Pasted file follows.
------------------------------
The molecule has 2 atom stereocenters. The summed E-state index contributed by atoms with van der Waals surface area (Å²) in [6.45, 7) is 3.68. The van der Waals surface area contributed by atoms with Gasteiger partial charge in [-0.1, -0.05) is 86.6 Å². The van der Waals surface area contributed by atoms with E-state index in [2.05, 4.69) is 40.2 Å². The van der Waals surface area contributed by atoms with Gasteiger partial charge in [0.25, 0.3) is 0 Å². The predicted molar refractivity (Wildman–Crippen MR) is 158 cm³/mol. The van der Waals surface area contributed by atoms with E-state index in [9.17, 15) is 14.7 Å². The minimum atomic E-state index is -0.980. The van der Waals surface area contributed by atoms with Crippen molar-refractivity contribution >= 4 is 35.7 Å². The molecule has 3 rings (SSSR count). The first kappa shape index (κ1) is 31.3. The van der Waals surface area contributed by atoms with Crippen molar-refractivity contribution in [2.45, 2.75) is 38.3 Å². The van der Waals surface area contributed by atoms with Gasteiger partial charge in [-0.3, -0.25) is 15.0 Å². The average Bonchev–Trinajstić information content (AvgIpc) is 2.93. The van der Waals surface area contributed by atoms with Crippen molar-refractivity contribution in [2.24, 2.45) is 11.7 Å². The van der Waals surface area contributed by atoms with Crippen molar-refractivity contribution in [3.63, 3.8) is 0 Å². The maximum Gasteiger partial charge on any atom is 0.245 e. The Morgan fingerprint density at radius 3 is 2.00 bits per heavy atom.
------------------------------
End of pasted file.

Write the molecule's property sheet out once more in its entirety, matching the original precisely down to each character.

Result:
The molecule has 2 atom stereocenters. The summed E-state index contributed by atoms with van der Waals surface area (Å²) in [6.45, 7) is 3.68. The van der Waals surface area contributed by atoms with Gasteiger partial charge in [-0.1, -0.05) is 86.6 Å². The van der Waals surface area contributed by atoms with E-state index in [2.05, 4.69) is 40.2 Å². The van der Waals surface area contributed by atoms with Gasteiger partial charge in [0.25, 0.3) is 0 Å². The predicted molar refractivity (Wildman–Crippen MR) is 158 cm³/mol. The van der Waals surface area contributed by atoms with E-state index in [9.17, 15) is 14.7 Å². The minimum atomic E-state index is -0.980. The van der Waals surface area contributed by atoms with Crippen molar-refractivity contribution >= 4 is 35.7 Å². The molecule has 3 rings (SSSR count). The first kappa shape index (κ1) is 31.3. The van der Waals surface area contributed by atoms with Crippen molar-refractivity contribution in [2.45, 2.75) is 38.3 Å². The van der Waals surface area contributed by atoms with Gasteiger partial charge in [-0.3, -0.25) is 15.0 Å². The average Bonchev–Trinajstić information content (AvgIpc) is 2.93. The van der Waals surface area contributed by atoms with Crippen molar-refractivity contribution in [2.24, 2.45) is 11.7 Å². The van der Waals surface area contributed by atoms with Crippen molar-refractivity contribution in [3.63, 3.8) is 0 Å². The maximum Gasteiger partial charge on any atom is 0.245 e. The Morgan fingerprint density at radius 3 is 2.00 bits per heavy atom.